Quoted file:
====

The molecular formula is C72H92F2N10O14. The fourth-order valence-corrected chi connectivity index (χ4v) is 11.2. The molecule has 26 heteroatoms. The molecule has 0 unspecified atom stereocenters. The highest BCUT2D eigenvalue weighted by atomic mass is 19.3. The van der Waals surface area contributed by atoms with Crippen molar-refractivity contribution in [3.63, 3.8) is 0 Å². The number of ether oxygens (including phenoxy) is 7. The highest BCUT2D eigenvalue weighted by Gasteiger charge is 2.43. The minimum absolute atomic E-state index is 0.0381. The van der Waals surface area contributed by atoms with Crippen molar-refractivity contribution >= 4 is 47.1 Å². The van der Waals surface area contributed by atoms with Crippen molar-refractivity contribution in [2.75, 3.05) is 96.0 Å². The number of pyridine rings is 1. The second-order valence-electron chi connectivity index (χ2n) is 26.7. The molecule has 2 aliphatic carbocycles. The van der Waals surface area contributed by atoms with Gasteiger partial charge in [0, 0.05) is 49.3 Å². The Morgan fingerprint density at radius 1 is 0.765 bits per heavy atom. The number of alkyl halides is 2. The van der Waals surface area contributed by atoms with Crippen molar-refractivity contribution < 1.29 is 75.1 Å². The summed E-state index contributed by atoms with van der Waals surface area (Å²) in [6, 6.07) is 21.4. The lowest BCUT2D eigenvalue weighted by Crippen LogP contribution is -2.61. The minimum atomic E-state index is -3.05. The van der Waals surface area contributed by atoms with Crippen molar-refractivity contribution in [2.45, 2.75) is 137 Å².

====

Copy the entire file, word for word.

The molecular formula is C72H92F2N10O14. The fourth-order valence-corrected chi connectivity index (χ4v) is 11.2. The molecule has 26 heteroatoms. The molecule has 0 unspecified atom stereocenters. The highest BCUT2D eigenvalue weighted by atomic mass is 19.3. The van der Waals surface area contributed by atoms with Crippen molar-refractivity contribution in [3.63, 3.8) is 0 Å². The number of ether oxygens (including phenoxy) is 7. The highest BCUT2D eigenvalue weighted by Gasteiger charge is 2.43. The minimum absolute atomic E-state index is 0.0381. The van der Waals surface area contributed by atoms with Crippen molar-refractivity contribution >= 4 is 47.1 Å². The van der Waals surface area contributed by atoms with Crippen molar-refractivity contribution in [2.75, 3.05) is 96.0 Å². The number of pyridine rings is 1. The second-order valence-electron chi connectivity index (χ2n) is 26.7. The molecule has 2 aliphatic carbocycles. The van der Waals surface area contributed by atoms with Gasteiger partial charge in [0, 0.05) is 49.3 Å². The Morgan fingerprint density at radius 1 is 0.765 bits per heavy atom. The number of alkyl halides is 2. The van der Waals surface area contributed by atoms with Crippen molar-refractivity contribution < 1.29 is 75.1 Å². The summed E-state index contributed by atoms with van der Waals surface area (Å²) in [6, 6.07) is 21.4. The lowest BCUT2D eigenvalue weighted by Crippen LogP contribution is -2.61. The minimum atomic E-state index is -3.05. The van der Waals surface area contributed by atoms with Crippen molar-refractivity contribution in [2.45, 2.75) is 137 Å².